2010 Vincent Girardin Puligny Montrachet Les Folatiers: bright citrus lemon-lime fruit bursts from the glass; fabulous; the group’s third WOTN
2000 Y’quem “Y” Ygret: rich concentrated pineapple syrup; could have used a touch of the acid from the Girardin to brighten it up; but other than that, a wonderfully unique experience

the reds . . .
2010 Crista ‘Renaissance’ CdP: velvety smooth spicy lush dark red fruit; a really nice drink, just needs some time, still a bit tight; always enjoy the Renaissance bottling
2010 Carlisle Monte Rosso Zinfandel: this was the only wine that was bagged and in all my years with the group, the only time a Zin has appeared on the table (this one was courtesy of yours truly); guesses included: SQN, Saxum, Alban, Paso Zin, and Sangiovese; rich, smooth, and balanced with a nice combination of red fruit and dark berries; I really wish all the wines had been bagged to see how this compared in a true blind setting
2000 Pavie: nose begins with a touch of funk\reduction; however, on the palate dark black (almost raisoned) fruit and exotic spices, with a hint of tobacco\leather\cedar; nearly Amarone-like in its density and complexity; not for everyone, but a hedonistic delight for those who don’t mind getting a little dirty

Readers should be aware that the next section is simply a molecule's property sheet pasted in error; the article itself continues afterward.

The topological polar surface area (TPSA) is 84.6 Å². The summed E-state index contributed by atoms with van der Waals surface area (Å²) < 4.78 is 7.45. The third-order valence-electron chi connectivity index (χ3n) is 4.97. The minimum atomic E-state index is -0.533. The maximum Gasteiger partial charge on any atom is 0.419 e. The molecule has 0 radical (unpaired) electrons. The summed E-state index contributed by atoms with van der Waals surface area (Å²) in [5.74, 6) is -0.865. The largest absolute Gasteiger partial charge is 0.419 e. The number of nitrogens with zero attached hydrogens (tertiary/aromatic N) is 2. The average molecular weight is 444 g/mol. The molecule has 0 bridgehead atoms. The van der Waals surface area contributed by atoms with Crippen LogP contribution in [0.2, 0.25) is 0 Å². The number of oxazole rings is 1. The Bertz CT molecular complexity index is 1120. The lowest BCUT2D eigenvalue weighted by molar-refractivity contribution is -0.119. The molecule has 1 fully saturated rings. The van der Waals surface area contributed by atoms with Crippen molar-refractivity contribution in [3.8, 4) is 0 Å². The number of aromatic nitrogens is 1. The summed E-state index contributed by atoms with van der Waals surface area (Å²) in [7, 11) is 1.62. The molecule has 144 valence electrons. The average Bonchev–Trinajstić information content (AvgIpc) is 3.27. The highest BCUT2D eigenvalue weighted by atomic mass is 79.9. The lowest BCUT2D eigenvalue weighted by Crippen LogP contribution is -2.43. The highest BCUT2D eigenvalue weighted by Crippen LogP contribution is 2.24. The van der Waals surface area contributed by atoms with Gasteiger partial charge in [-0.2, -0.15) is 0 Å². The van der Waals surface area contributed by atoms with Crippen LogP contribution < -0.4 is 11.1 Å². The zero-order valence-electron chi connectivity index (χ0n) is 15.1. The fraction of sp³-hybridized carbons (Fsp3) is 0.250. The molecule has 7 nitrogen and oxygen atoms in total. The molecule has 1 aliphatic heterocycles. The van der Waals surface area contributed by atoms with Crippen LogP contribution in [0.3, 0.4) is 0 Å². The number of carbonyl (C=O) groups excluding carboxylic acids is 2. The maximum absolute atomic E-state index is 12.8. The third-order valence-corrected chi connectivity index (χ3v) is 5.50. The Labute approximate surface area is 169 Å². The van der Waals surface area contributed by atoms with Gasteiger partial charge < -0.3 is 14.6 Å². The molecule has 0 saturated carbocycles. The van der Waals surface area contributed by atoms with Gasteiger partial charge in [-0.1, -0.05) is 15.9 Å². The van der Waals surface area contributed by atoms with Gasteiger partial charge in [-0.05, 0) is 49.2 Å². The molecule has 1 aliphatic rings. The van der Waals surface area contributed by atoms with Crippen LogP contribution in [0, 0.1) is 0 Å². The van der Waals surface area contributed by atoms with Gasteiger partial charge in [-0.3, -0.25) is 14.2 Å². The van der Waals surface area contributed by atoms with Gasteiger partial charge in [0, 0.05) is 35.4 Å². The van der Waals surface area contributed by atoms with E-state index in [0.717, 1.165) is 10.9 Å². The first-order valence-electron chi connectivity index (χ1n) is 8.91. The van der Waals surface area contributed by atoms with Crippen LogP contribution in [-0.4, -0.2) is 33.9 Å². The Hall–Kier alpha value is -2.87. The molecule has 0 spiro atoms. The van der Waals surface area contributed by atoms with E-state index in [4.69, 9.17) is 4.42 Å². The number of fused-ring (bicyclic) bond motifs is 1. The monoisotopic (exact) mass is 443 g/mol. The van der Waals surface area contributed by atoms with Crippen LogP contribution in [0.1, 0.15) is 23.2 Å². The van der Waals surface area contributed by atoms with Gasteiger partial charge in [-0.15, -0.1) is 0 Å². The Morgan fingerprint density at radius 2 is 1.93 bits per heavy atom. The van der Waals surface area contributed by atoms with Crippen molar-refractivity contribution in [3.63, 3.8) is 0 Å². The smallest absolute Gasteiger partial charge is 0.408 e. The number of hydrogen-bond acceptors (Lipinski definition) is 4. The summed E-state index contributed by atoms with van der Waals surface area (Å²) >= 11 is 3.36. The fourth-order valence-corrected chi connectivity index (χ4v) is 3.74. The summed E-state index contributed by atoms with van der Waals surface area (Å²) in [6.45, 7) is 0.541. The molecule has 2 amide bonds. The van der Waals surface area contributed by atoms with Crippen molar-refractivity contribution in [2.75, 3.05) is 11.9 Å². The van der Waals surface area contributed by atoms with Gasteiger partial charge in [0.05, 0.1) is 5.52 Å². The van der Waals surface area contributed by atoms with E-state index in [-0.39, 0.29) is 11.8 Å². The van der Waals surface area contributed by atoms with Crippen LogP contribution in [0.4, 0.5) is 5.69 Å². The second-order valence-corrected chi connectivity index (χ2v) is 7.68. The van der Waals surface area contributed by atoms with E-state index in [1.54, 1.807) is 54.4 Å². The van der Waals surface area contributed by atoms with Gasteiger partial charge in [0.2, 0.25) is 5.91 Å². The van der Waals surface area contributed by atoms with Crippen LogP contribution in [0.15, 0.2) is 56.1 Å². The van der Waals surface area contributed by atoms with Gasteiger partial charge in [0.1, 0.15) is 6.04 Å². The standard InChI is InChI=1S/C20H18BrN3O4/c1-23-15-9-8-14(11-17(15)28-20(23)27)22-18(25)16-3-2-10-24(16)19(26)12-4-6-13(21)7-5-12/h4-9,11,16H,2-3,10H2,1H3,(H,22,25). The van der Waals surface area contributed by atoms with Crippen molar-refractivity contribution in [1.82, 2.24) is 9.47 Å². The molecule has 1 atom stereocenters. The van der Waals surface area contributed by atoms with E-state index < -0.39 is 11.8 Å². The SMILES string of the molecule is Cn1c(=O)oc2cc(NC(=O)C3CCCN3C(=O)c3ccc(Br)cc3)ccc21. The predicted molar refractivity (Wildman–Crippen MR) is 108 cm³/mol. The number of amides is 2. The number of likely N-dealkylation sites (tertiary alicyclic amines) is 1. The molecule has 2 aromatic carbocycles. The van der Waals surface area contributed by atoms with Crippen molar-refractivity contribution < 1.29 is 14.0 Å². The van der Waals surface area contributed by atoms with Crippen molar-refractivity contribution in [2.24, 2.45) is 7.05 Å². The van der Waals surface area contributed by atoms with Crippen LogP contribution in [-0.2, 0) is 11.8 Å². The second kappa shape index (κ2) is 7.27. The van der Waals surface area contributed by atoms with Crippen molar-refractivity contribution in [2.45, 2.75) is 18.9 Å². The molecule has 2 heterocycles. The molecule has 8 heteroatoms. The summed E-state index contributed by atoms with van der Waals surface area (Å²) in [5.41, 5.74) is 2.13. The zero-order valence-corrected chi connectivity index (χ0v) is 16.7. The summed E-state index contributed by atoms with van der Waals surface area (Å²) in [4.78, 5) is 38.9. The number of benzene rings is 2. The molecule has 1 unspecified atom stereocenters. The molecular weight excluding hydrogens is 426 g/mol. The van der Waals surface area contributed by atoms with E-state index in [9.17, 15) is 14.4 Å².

1998 Ringland Three Rivers Shiraz: unfortunately, it seemed that this beauty was a bit overlooked; despite its size, power, and brooding fruit, this was still deftly balanced and silky smooth; incredible feat in light of the concentrated dark-as-night black fruit; a touch of the Aussi eucalyptus on the nose and palate, which just added to the charm of this wine; no sign of fading anytime soon
2010 Voge: wow, my WOTN; Voge is just hitting them out of the park lately; abundant creamy dark purple fruit and black licorice; expressive, exuberant, yet smooth and never over the top; beautiful aromatics which exude purple flowers; delicious
1998 Negly Clos des Truffiers: the group’s WOTN and a longtime favorite of the group; this never seems to disappoint, and also never seems to grow old; tasted like a 2008 instead of a 1998; abundant youthful waxy dark purple fruit integrated with oak and fine tannins; like the Ringland and the Quintarelli, this has a long life ahead